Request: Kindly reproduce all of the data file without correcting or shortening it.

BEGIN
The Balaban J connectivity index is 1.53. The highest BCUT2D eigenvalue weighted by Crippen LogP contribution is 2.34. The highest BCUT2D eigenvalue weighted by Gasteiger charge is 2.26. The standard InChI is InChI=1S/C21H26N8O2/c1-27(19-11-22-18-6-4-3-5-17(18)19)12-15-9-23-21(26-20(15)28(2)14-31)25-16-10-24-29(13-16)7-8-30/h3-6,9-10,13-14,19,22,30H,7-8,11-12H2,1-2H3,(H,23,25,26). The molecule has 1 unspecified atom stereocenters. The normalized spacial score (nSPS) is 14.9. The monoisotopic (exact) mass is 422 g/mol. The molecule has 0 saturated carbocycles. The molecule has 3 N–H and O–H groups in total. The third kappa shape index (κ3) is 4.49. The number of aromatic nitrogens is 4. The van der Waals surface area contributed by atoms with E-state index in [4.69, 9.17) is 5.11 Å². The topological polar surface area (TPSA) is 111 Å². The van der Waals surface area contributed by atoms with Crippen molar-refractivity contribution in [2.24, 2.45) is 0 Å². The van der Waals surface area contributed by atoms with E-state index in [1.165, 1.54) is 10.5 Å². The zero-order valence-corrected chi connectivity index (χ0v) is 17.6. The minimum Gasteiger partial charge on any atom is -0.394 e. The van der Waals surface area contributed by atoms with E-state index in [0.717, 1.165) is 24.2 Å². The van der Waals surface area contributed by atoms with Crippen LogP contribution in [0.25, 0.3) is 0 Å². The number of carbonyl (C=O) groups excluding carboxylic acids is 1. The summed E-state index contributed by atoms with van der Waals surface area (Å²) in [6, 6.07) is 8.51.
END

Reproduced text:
The Balaban J connectivity index is 1.53. The highest BCUT2D eigenvalue weighted by Crippen LogP contribution is 2.34. The highest BCUT2D eigenvalue weighted by Gasteiger charge is 2.26. The standard InChI is InChI=1S/C21H26N8O2/c1-27(19-11-22-18-6-4-3-5-17(18)19)12-15-9-23-21(26-20(15)28(2)14-31)25-16-10-24-29(13-16)7-8-30/h3-6,9-10,13-14,19,22,30H,7-8,11-12H2,1-2H3,(H,23,25,26). The molecule has 1 unspecified atom stereocenters. The normalized spacial score (nSPS) is 14.9. The monoisotopic (exact) mass is 422 g/mol. The molecule has 0 saturated carbocycles. The molecule has 3 N–H and O–H groups in total. The third kappa shape index (κ3) is 4.49. The number of aromatic nitrogens is 4. The van der Waals surface area contributed by atoms with E-state index in [4.69, 9.17) is 5.11 Å². The topological polar surface area (TPSA) is 111 Å². The van der Waals surface area contributed by atoms with Crippen molar-refractivity contribution in [2.24, 2.45) is 0 Å². The van der Waals surface area contributed by atoms with E-state index in [1.165, 1.54) is 10.5 Å². The zero-order valence-corrected chi connectivity index (χ0v) is 17.6. The minimum Gasteiger partial charge on any atom is -0.394 e. The van der Waals surface area contributed by atoms with E-state index in [0.717, 1.165) is 24.2 Å². The van der Waals surface area contributed by atoms with Crippen LogP contribution in [0.25, 0.3) is 0 Å². The number of carbonyl (C=O) groups excluding carboxylic acids is 1. The summed E-state index contributed by atoms with van der Waals surface area (Å²) in [6, 6.07) is 8.51.